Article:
APS-006: Patterns of Diversification in Canadian Exports 1999-2008

Lili Mei, Statistics Canada & Florence Jean-Jacobs, Office of the Chief Economist, DFAIT

Executive Summary

Traditionally, Canadian exports have relied heavily on demand from the U.S., but this has begun to change as exports gained momentum from expansion into international markets. The process of diversification of our exports away from the U.S. is now well advanced and pervasive across most sectors. This paper assesses which sectors are leading the pack in contributing to this diversification process, and which destinations are at the forefront of it – with a particular focus on emerging markets.

The degree of diversification is important in determining the exposure of different sectors to unfavourable short-term events (like economic crises) or long-term demand stagnation. Sectors that are more internationally diversified are likely to be more resilient to shocks, and their penetration of new markets may be an indication of their flexibility and potential for future growth. Emerging markets are particularly important in that respect as they account for an increasingly large share of global demand. Last but not least, sectors with greater international exposure are likely to profit from foreign investment opportunities and other associated benefits like innovation and competitiveness.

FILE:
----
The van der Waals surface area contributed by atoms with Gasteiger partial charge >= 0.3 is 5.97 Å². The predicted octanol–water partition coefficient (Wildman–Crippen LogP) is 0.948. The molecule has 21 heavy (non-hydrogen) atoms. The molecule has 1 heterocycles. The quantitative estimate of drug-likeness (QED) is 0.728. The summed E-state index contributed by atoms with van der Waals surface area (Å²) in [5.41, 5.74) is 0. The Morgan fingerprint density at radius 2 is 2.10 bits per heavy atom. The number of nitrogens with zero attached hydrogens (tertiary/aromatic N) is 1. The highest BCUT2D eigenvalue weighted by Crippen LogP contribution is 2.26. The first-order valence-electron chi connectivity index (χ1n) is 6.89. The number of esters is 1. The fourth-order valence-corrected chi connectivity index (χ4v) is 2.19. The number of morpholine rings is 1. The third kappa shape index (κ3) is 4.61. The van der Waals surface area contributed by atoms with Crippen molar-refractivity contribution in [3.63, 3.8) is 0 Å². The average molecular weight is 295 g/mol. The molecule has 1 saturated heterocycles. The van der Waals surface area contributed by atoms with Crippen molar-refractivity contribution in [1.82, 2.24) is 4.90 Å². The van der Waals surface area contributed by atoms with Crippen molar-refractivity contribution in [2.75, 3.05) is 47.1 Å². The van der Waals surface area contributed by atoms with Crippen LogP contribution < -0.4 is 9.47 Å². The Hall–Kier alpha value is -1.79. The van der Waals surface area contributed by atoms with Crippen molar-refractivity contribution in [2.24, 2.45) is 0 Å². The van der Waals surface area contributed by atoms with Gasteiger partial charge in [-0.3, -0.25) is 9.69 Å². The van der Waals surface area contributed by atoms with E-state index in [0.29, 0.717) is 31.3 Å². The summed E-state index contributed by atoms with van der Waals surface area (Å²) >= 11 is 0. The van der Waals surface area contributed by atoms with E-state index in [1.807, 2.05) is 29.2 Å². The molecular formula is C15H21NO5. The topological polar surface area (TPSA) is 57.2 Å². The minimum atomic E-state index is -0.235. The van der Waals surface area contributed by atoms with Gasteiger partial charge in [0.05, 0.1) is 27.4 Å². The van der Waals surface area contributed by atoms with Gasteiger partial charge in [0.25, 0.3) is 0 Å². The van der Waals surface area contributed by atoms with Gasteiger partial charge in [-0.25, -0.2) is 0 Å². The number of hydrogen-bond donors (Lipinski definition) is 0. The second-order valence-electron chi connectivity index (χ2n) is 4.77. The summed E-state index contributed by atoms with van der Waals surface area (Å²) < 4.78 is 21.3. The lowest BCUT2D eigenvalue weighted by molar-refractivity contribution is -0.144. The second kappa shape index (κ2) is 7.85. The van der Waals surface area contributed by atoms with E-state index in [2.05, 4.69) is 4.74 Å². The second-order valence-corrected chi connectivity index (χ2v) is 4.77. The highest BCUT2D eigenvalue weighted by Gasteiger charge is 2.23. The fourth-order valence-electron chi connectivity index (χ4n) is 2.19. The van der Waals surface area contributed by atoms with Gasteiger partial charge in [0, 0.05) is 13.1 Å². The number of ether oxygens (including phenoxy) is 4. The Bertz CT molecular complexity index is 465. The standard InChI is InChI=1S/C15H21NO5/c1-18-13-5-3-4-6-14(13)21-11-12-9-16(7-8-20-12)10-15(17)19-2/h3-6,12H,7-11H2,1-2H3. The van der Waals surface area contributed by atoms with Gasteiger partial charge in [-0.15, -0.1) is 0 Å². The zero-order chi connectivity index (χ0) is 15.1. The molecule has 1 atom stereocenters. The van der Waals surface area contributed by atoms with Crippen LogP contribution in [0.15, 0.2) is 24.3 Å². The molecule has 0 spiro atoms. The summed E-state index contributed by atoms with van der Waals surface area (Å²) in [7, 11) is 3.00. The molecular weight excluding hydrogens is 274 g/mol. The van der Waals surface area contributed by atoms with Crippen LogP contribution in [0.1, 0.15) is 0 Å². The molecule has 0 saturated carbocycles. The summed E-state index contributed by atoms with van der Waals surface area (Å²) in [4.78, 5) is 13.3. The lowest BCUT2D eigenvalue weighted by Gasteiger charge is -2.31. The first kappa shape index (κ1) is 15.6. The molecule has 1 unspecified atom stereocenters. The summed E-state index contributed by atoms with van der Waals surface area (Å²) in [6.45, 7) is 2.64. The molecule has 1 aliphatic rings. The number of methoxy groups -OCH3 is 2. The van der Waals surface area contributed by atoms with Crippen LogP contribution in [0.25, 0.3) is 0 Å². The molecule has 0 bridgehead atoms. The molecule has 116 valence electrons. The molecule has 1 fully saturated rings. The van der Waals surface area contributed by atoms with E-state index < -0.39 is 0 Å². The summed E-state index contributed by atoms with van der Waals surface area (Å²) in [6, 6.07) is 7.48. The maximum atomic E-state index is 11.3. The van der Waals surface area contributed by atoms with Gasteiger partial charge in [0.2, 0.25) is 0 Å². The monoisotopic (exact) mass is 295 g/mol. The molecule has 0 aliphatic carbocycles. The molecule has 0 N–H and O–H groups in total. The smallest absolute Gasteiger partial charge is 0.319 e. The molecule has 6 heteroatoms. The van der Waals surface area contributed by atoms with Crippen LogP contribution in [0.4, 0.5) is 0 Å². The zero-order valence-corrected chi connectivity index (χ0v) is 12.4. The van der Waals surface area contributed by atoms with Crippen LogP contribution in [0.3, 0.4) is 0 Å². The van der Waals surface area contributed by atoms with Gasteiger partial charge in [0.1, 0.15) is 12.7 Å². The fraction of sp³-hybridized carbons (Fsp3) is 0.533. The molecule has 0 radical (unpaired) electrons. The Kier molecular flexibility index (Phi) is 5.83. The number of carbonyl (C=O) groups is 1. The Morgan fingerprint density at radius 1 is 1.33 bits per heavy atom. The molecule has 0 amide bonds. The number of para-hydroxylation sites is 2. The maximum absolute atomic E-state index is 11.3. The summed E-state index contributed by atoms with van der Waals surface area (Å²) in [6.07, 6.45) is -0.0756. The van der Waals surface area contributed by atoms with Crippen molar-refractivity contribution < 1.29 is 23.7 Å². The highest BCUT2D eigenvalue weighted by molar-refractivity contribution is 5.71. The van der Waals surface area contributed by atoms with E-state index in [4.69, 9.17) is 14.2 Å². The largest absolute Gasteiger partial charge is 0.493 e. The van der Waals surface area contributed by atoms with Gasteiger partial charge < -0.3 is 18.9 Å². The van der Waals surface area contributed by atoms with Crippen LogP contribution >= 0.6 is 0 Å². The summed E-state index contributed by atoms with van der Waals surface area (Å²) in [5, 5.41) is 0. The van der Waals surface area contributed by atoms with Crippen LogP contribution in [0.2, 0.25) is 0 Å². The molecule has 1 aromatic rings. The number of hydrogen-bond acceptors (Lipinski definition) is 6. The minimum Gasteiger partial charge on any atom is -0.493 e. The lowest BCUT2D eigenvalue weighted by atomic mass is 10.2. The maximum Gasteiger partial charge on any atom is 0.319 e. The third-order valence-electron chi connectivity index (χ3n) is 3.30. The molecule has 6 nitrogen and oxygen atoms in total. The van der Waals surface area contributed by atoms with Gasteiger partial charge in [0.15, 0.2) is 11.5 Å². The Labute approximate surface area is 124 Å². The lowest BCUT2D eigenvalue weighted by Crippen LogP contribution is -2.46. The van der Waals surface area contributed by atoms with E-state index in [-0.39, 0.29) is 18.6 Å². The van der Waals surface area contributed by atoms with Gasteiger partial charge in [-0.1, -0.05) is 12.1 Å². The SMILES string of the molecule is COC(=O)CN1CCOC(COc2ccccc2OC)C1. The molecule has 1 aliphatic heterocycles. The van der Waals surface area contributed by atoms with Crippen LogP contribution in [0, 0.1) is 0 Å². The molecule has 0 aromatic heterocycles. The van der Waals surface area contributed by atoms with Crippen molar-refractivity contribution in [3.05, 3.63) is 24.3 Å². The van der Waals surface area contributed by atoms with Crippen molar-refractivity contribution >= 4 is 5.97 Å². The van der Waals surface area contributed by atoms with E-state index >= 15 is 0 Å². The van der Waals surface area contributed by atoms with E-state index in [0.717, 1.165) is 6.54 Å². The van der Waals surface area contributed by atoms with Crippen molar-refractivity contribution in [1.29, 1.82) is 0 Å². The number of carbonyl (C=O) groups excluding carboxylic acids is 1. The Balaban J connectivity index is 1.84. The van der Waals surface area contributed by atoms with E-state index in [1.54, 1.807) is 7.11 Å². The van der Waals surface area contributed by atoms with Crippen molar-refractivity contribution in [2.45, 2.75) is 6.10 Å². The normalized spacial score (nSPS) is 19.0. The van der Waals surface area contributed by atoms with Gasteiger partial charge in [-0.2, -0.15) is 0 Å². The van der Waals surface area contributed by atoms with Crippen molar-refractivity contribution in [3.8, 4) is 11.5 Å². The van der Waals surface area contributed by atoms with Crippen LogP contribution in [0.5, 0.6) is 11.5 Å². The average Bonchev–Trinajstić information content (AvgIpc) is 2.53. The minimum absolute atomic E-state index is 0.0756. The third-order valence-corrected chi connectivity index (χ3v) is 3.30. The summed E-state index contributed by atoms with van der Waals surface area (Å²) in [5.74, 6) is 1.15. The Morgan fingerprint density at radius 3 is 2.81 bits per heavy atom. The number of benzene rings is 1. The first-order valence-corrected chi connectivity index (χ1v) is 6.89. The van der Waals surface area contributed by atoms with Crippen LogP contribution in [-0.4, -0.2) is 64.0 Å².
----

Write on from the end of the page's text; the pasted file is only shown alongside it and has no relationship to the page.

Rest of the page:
The sectors that have diversified most in the last decade are metals and minerals, aerospace and machinery and electrical equipment. These products have seen their export share to non-U.S. destinations increase by 15 percentage points or more. In value terms, the top ranking sectors are metals and minerals, accounting for over one-third of the increase, followed by agri-food and machinery and electrical equipment (led by gas turbines, parts for construction machinery, computers, and integrated circuits). Together, they are responsible for more than two-thirds of the nominal increase in exports to non- U.S. markets over the decade.

In terms of regional patterns, other advanced countries (non-U.S.) have contributed significantly to the diversification of metals and minerals, aerospace and machinery, while Asia-Pacific is responsible for the increased diversification in many resource-based sectors, including chemicals, metals and minerals, agri-food and wood and paper, and also made an important contribution to the diversification of machinery and electrical equipment. Latin America and the Caribbean (LAC), emerging Europe, and the Middle East and North Africa (MENA) have contributed to international diversification in higher manufacturing products like aerospace and machinery, with LAC leading the diversification in automotives.


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